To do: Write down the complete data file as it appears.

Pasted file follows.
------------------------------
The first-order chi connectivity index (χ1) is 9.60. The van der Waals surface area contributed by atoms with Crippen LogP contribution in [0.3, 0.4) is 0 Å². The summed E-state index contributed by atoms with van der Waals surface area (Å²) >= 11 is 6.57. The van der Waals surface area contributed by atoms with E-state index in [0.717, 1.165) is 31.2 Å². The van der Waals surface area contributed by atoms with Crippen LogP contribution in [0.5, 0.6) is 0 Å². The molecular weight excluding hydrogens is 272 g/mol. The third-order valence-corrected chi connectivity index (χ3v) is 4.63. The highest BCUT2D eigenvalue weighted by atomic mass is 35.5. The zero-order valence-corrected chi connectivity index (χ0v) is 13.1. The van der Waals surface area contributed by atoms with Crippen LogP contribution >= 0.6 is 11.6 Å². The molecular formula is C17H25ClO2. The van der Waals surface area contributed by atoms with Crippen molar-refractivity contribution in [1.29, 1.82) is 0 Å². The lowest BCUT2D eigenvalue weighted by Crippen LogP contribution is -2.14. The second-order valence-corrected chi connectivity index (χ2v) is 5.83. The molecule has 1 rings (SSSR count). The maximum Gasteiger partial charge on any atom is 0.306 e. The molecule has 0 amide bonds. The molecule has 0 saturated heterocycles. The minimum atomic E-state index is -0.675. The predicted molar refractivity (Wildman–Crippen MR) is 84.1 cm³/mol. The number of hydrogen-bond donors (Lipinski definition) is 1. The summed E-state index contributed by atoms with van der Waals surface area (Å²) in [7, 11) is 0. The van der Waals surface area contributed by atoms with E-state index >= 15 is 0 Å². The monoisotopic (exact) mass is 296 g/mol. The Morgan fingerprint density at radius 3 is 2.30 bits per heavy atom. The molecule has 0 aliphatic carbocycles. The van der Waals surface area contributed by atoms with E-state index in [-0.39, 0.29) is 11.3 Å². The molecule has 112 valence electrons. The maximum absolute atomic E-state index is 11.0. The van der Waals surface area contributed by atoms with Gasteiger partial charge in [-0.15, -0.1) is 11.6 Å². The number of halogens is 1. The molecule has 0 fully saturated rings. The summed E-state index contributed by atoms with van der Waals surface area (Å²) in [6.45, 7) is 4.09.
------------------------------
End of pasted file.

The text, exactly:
The first-order chi connectivity index (χ1) is 9.60. The van der Waals surface area contributed by atoms with Crippen LogP contribution in [0.3, 0.4) is 0 Å². The summed E-state index contributed by atoms with van der Waals surface area (Å²) >= 11 is 6.57. The van der Waals surface area contributed by atoms with E-state index in [0.717, 1.165) is 31.2 Å². The van der Waals surface area contributed by atoms with Crippen LogP contribution in [0.5, 0.6) is 0 Å². The molecular weight excluding hydrogens is 272 g/mol. The third-order valence-corrected chi connectivity index (χ3v) is 4.63. The highest BCUT2D eigenvalue weighted by atomic mass is 35.5. The zero-order valence-corrected chi connectivity index (χ0v) is 13.1. The van der Waals surface area contributed by atoms with Crippen LogP contribution >= 0.6 is 11.6 Å². The molecular formula is C17H25ClO2. The van der Waals surface area contributed by atoms with Crippen molar-refractivity contribution in [1.29, 1.82) is 0 Å². The lowest BCUT2D eigenvalue weighted by Crippen LogP contribution is -2.14. The second-order valence-corrected chi connectivity index (χ2v) is 5.83. The molecule has 1 rings (SSSR count). The maximum Gasteiger partial charge on any atom is 0.306 e. The molecule has 0 amide bonds. The molecule has 0 saturated heterocycles. The minimum atomic E-state index is -0.675. The predicted molar refractivity (Wildman–Crippen MR) is 84.1 cm³/mol. The number of hydrogen-bond donors (Lipinski definition) is 1. The summed E-state index contributed by atoms with van der Waals surface area (Å²) in [7, 11) is 0. The van der Waals surface area contributed by atoms with E-state index >= 15 is 0 Å². The monoisotopic (exact) mass is 296 g/mol. The Morgan fingerprint density at radius 3 is 2.30 bits per heavy atom. The molecule has 0 aliphatic carbocycles. The van der Waals surface area contributed by atoms with E-state index in [-0.39, 0.29) is 11.3 Å². The molecule has 112 valence electrons. The maximum absolute atomic E-state index is 11.0. The van der Waals surface area contributed by atoms with Gasteiger partial charge in [-0.15, -0.1) is 11.6 Å². The number of halogens is 1. The molecule has 0 fully saturated rings. The summed E-state index contributed by atoms with van der Waals surface area (Å²) in [6.45, 7) is 4.09.